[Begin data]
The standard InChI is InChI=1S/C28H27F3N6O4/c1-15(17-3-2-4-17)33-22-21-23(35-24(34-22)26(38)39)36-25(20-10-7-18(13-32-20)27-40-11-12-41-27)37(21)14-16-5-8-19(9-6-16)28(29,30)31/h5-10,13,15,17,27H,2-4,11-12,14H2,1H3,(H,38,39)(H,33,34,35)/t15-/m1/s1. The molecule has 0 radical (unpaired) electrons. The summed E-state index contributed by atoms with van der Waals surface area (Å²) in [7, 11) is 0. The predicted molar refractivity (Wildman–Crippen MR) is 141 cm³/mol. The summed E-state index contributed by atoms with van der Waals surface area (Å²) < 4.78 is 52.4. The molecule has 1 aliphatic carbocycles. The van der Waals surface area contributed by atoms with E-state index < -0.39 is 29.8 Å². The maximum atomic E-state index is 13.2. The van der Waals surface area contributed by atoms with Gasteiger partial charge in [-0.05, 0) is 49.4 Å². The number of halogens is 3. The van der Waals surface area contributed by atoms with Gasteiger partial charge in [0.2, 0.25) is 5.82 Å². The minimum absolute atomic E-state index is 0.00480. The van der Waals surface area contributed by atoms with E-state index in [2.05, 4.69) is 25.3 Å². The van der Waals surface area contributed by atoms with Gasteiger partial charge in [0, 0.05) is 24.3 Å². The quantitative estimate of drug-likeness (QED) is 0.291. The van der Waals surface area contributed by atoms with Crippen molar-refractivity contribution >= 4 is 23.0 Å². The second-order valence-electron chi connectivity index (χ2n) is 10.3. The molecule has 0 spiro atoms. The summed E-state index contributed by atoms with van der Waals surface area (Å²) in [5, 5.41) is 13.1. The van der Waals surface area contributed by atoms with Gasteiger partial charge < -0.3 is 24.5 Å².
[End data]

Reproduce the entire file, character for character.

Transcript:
The standard InChI is InChI=1S/C28H27F3N6O4/c1-15(17-3-2-4-17)33-22-21-23(35-24(34-22)26(38)39)36-25(20-10-7-18(13-32-20)27-40-11-12-41-27)37(21)14-16-5-8-19(9-6-16)28(29,30)31/h5-10,13,15,17,27H,2-4,11-12,14H2,1H3,(H,38,39)(H,33,34,35)/t15-/m1/s1. The molecule has 0 radical (unpaired) electrons. The summed E-state index contributed by atoms with van der Waals surface area (Å²) in [7, 11) is 0. The predicted molar refractivity (Wildman–Crippen MR) is 141 cm³/mol. The summed E-state index contributed by atoms with van der Waals surface area (Å²) < 4.78 is 52.4. The molecule has 1 aliphatic carbocycles. The van der Waals surface area contributed by atoms with E-state index < -0.39 is 29.8 Å². The maximum atomic E-state index is 13.2. The van der Waals surface area contributed by atoms with Gasteiger partial charge in [-0.05, 0) is 49.4 Å². The number of halogens is 3. The van der Waals surface area contributed by atoms with Gasteiger partial charge in [0.2, 0.25) is 5.82 Å². The minimum absolute atomic E-state index is 0.00480. The van der Waals surface area contributed by atoms with E-state index in [2.05, 4.69) is 25.3 Å². The van der Waals surface area contributed by atoms with Gasteiger partial charge in [0, 0.05) is 24.3 Å². The quantitative estimate of drug-likeness (QED) is 0.291. The van der Waals surface area contributed by atoms with Crippen molar-refractivity contribution >= 4 is 23.0 Å². The second-order valence-electron chi connectivity index (χ2n) is 10.3. The molecule has 0 spiro atoms. The summed E-state index contributed by atoms with van der Waals surface area (Å²) in [5, 5.41) is 13.1. The van der Waals surface area contributed by atoms with Gasteiger partial charge < -0.3 is 24.5 Å².